Similarly to management fees, the lowest average performance fee rates were attributable to long biased and risk premia funds. Again, this is likely because more of their respective returns are attributable to either wider market movements or attempts to cost-effectively replicate existing hedge fund strategies.
Multi-strategy funds generally charge higher performance fees. For those that do not have a passthrough structure, higher performance fees may be needed to compensate for the netting risk inherent in these multi-PM funds. Netting risk occurs where each PM team is entitled to a payout on their own books, irrespective of the performance of other teams. This can mean that certain teams still receive variable compensation in a year where the overall fund is flat or down. For funds with a full passthrough structure, where investors bear the netting risk, higher performance fees may be a function of supply/demand and past success.
AVERAGE PERFORMANCE FEES BY SUB-STRATEGY
We see, to an extent, a similar pattern with performance fees and AUM to what we do with management fees, namely less variation in smaller funds and more variation in larger funds. The very low average performance fees in the >$5bn long biased group are in part driven by a group of larger funds, which is one of the issues encountered with asset-weighted data.
AVERAGE PERFORMANCE FEES BY FUND SIZE
The impact of manager location
It also appears that management and performance fee rates differ by where the manager is headquartered. On the whole, funds managed from Asia charge higher average fees than any other region. Meanwhile, the cheapest region for investors is Europe ex UK.
Managers domiciled in Asia tend to charge more
We believe there are two main reasons that Asia-focused managers generally charge slightly higher fees. Firstly, the predominant strategies in this region include equity long/short, multi-strategy and macro. The latter two in particular charge higher fees relative to other strategies in each region. Also, there are some very successful macro managers based in Asia who are likely able to command a premium.
Secondly, the Asia hedge fund market is somewhat less mature compared to the US and Europe. There is growing demand for Asia-focused products, but supply has not caught up. There also appears to be a lot of competition for local talent. These imbalances could be contributing to higher fees.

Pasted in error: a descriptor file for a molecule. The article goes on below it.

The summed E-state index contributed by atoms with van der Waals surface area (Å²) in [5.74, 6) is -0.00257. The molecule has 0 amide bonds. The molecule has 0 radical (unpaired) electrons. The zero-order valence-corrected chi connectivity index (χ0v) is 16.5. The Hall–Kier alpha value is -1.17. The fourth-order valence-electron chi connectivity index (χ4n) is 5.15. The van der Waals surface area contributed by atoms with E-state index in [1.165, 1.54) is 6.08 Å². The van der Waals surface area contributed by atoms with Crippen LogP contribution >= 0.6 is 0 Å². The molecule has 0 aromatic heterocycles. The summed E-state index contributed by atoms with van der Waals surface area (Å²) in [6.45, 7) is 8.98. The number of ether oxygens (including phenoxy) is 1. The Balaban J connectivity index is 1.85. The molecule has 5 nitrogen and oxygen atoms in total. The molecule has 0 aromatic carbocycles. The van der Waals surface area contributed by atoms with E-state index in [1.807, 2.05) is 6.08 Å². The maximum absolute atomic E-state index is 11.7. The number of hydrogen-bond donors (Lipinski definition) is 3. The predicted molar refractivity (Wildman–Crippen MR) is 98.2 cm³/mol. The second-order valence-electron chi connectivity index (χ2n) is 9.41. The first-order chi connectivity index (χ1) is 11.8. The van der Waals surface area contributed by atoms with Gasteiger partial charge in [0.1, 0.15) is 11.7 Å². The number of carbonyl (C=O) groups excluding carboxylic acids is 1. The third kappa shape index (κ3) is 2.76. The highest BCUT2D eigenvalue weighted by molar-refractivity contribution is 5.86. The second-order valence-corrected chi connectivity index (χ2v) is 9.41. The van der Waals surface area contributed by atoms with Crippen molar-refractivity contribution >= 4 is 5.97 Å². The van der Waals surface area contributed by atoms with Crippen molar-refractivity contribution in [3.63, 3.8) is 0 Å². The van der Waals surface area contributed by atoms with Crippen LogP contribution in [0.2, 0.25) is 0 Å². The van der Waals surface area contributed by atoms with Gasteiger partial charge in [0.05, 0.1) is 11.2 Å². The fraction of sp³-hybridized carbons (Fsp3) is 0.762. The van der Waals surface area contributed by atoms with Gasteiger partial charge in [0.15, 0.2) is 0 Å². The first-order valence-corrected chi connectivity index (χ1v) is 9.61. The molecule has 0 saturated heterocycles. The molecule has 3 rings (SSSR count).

Managers domiciled in Europe tend to charge less
Lower average fees charged by European managers are most likely attributable to regulation designed to protect investors from excessive costs. Aurum’s Hedge Fund Data Engine includes alternative UCITS funds which are subject to extensive rules around expenses, and this is most likely one of the main reasons behind the lower fees observed across the region. Indeed, 51% of the strategies in the dataset that are run by European hedge fund managers are classified as alternative UCITS, so this is clearly impacting the data.
Incidentally, this regulatory environment may also have caused a potential supply/demand imbalance for certain types of more liquid strategy. CTA, which is generally at the cheaper end of the fee spectrum, is one of the single most prevalent sub-strategies in Europe.
Longest redemption periods
As shown below, credit and most event strategies have some of the longest redemption periods in the industry. This makes sense given the lifecycle of some of the trades they are more likely to be participating in. A longer-term capital base would be particularly helpful for activist managers waging multi-year campaigns against portfolio companies, for example. And a distressed credit manager will likely be investing in more illiquid assets. Hence, they would want to be able to spread out redemptions to avoid having to sell these assets quickly at a discount. The outlier in event strategies is merger arbitrage, which can offer slightly better redemption terms. These managers may be active in numerous corporate events in a given year. This means that trade velocity is higher, hence capital does not need to be locked up for as long.
It is a little surprising to see global equity long/short having one of the longest redemption periods. This is because we might expect a typical portfolio in this strategy group to be less complex and more liquid than some others. Looking at the underlying data, there is no large fund skewing the average figure, suggesting that this is indeed a theme. These managers may be less tactical and are instead focused on longer-term ideas. As such they may look to align fund redemption terms with the life cycle of their trades.
AVERAGE NOTICE PERIOD AND REDEMPTION FREQUENCY
Note: dealing frequency has been converted into days, for example monthly dealing would equate to 30 days and quarterly dealing to 90 days. This effectively represents the typical amount of time between each dealing date.
Shortest redemption periods